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Thank you! To the mountain bikers who understand my passion!

A heart felt thank you! BetterRide has helped more riders reach their riding goals than I ever dreamed it would! It has been an amazing 13 years for me. I now help 14 other people earn a living as well as helping over 500 riders a year greatly improve their riding with our skills curriculum and I couldn’t have made it without your support!

When I started BetterRide in 1999 my goal was to provide a core skills based training program like they use in all sports except mountain biking at the time. I never realized the resistance I would get from riders (many of whom have been coached, trained or taught in so many other aspects of their life).  It was a struggle at first to get riders to understand the value of quality coaching (and many riders still seem personally attacked by the idea of coaching), but fortunately enough of you have trusted us that we have been able to grow, learn and improve!  The emails I get from our students on their camp experience and/or their riding improvement since their camp makes my day! My passion for riding is nothing compared to my passion for coaching, I can’t imagine anything more rewarding.

 

The annual bootleg Canyon Jr. Cat 1 and Pro Camp, 11/27/11

I feel very fortunate to make a living doing what I love and I really appreciate your support. Thank you, thank you, thank you.

Create a great holiday season,

Gene

PS If you have had a great coach/teacher in your life let them know! I bet there is a high school teacher or college professor who would love to know that they had a positive impact on your life.

Mountain Biking Off-Season Fun!

As I write this, it’s late November out there. For most of us, riding-wise, we’re in some version of the “off-season”. While there are many important things that we can be doing in the off-season to get us prepared to go-for-it when the new riding season ramps up (which I’ll go into in future articles), a lot off us probably could use some much deserved time away from the bike.

If you’re a serious rider, this may mean that physically, you can use a little break. But, I feel that the mental break we get from riding during this time, is just as – if not more – important then the physical. Its very easy to get wrapped up in race results, training programs, fitness goals – or maybe just the stress of beating yourself up for missing those rides you promised yourself you’d do — losing the battle of time-juggling to real-life.

So, in this “skills article”, I’m going to give you a break. This is an easy one (and if it isn’t, then maybe we have problems!).

Take a deep breath and look back on this past year, and think about all the FUN you had on your bike.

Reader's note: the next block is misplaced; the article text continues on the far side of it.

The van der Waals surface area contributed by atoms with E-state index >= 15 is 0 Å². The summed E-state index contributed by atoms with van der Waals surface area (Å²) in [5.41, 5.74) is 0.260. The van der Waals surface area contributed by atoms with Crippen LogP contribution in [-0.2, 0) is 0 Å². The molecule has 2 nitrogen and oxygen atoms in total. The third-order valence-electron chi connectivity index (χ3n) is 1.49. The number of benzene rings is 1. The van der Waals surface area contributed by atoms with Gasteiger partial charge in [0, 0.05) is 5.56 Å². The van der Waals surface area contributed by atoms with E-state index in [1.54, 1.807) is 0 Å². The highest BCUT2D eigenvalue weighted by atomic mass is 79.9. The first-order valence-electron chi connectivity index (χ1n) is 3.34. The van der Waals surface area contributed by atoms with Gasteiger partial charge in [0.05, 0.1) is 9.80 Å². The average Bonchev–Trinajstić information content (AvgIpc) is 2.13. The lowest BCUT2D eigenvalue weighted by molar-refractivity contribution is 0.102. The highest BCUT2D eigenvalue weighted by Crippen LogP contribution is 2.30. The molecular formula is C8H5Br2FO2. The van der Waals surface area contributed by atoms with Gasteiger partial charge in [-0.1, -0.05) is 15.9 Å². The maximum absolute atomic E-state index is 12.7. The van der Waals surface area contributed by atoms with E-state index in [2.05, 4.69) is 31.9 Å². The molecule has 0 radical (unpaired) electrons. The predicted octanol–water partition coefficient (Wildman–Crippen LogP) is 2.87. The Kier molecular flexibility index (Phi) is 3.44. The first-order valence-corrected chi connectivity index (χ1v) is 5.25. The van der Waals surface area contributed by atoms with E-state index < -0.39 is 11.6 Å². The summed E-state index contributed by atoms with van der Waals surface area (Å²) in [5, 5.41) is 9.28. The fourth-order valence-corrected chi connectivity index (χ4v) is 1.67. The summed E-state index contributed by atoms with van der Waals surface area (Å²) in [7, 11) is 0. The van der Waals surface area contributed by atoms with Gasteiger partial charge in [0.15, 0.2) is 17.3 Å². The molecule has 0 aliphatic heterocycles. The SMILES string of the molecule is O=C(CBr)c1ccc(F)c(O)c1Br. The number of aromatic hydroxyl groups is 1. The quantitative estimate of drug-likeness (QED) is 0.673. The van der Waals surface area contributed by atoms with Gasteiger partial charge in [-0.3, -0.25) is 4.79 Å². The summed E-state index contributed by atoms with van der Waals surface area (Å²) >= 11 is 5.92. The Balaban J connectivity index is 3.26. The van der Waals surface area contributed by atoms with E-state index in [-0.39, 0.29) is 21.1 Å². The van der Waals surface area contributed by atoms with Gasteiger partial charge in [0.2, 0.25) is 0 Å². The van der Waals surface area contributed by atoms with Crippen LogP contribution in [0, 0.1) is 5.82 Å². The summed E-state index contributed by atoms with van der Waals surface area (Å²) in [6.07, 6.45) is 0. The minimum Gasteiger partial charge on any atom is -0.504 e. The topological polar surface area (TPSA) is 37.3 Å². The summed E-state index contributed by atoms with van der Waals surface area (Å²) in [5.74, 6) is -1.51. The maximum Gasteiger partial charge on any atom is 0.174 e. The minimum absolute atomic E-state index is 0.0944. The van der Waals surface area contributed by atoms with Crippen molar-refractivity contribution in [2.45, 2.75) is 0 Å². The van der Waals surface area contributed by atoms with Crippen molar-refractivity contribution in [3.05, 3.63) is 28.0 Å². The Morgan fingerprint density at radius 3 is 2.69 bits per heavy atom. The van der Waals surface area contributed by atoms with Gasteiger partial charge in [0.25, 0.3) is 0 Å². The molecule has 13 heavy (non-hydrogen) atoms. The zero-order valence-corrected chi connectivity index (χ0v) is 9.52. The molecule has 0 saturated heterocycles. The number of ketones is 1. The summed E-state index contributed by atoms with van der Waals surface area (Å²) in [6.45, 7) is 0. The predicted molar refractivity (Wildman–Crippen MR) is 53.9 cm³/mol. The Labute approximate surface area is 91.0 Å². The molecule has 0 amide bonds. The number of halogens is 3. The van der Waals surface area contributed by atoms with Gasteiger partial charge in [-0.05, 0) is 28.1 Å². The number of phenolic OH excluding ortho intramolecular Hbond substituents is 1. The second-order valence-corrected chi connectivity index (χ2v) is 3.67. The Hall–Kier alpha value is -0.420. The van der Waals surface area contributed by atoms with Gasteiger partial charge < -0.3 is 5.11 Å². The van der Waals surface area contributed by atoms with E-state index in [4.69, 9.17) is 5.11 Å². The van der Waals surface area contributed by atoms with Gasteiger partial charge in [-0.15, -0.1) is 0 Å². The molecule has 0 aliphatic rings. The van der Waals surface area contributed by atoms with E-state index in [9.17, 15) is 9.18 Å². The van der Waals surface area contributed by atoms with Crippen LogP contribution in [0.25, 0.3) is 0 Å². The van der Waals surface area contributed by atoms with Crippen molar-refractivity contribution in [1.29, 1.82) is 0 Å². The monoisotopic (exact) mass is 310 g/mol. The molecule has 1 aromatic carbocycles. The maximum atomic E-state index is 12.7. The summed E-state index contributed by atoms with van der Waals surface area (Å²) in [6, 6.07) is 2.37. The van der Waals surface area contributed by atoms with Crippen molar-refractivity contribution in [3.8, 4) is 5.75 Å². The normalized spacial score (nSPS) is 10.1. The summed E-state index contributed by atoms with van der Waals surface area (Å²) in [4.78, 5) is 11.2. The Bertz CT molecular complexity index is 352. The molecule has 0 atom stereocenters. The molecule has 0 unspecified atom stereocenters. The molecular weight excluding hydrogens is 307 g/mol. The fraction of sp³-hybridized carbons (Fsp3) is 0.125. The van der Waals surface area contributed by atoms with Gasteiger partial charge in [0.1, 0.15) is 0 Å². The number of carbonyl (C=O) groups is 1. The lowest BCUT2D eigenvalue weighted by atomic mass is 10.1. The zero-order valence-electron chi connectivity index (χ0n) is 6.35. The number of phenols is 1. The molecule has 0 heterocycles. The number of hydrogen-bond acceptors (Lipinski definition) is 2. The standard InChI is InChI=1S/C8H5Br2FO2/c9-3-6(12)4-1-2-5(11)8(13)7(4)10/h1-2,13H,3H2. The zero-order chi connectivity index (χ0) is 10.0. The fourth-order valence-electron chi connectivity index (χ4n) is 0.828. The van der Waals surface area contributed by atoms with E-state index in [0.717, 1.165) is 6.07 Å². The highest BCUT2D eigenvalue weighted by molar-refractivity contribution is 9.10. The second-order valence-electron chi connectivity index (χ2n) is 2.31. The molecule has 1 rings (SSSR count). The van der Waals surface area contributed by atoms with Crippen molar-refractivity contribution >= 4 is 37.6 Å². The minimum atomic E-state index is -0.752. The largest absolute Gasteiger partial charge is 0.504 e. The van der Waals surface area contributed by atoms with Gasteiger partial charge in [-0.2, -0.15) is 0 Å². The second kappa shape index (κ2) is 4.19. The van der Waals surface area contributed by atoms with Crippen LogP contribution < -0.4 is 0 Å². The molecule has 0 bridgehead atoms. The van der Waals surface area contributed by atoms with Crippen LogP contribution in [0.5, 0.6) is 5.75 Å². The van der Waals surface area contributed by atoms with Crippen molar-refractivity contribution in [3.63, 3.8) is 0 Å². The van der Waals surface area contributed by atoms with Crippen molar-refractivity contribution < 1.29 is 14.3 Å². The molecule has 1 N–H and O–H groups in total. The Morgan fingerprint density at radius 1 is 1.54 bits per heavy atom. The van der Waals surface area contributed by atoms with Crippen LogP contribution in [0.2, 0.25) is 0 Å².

We all had some great rides, some great days. We all had many “victories” whether that means a victory on a results sheet, or a personal goal accomplished with no one to witness but the trees and the rocks (often the best victories). You probably met some cool and interesting people out there on the trails. Maybe you made some new friends, or maybe you’ll never see that person again in your entire life, but because of that quick exchange, for whatever reason, you’ll remember them. Maybe you traveled and rode new places. No matter your skill level, there was a time when you felt like an animal out there (man, I’m killin’ it today!). Maybe you had the world’s most horribly-crappy day at work, or whatever, and then you were able to squeak a ride in and, next thing you know, your day wasn’t so bad … then decent … then, all of a sudden, you were laughing at yourself for letting all that meaningless BS get you bummed in the first place (Bike Therapy).

The list goes on and on. But we ride these things ‘cause it’s fun. It’s exciting. It’s exhilarating… and sometimes we forget about that.

The following photos are from phenomenal photographer, Joshua Duplechian. Check out more of his stuff – and not just bikes – at: www.joshuaduplechian.com

Josh tagged along on one of the fairly regular, early-am-Friday-rides, that a bunch of us buddies managed to (usually) squeeze in before work (or before running damage control and catch-up-on-your-life after traveling and teaching bike camps for three-or-so weeks).

This was a perfect fall morning, just a few days before the first snow of the season. Nothing special, but still … one of those great rides … enjoy.

Andy Descending

Bike “Industy Experts” Sometimes Give Poor Advice!

This is Andy’s take on something that is plaguing mountain biking, bad advice by self appointed experts.

Ok, this may seem a bit harsh, but I’m ready to go to war with ignorant, “industry experts” such as bike shop employees, shop owners, especially “professional bike fitters”, (AND husbands and boyfriends of female students who “…know what’s best for my girl’ ‘cause I’ve been riding for twenty years and use to race!” – I love that one!) that refuse to wake up, educate themselves, and understand what equipment is necessary in order to most effectively ride an MTB — both up and down an incline — in technically challenging terrain and therefore, continue to give riders advice and recommendations on equipment that are just plain wrong.

If you’re a normal-joe, just trying to help out with advice, “well, this is what I use…” or “I heard this works really well…” then, hey, I understand. You’re just trying to help another rider out. (Maybe, throw in a, “I’m no expert, but…” first?). But, it’s the people whose job it is to be an expert on the topic — whom other riders should be able to trust — who are too lazy, close-minded, and/or egotistical (or stocked their shop with the wrong stuff) to figure out what is going on in the bike world (not just right out your front door, on your local trail…got news for you: that’s not ‘the bike world!’) and therefore, not only won’t sell riders what they need in order to ride their bikes more effectively, but bad mouth the equipment and the “True Experts” (ahem…us) that recommend it… those are the ones I’m after!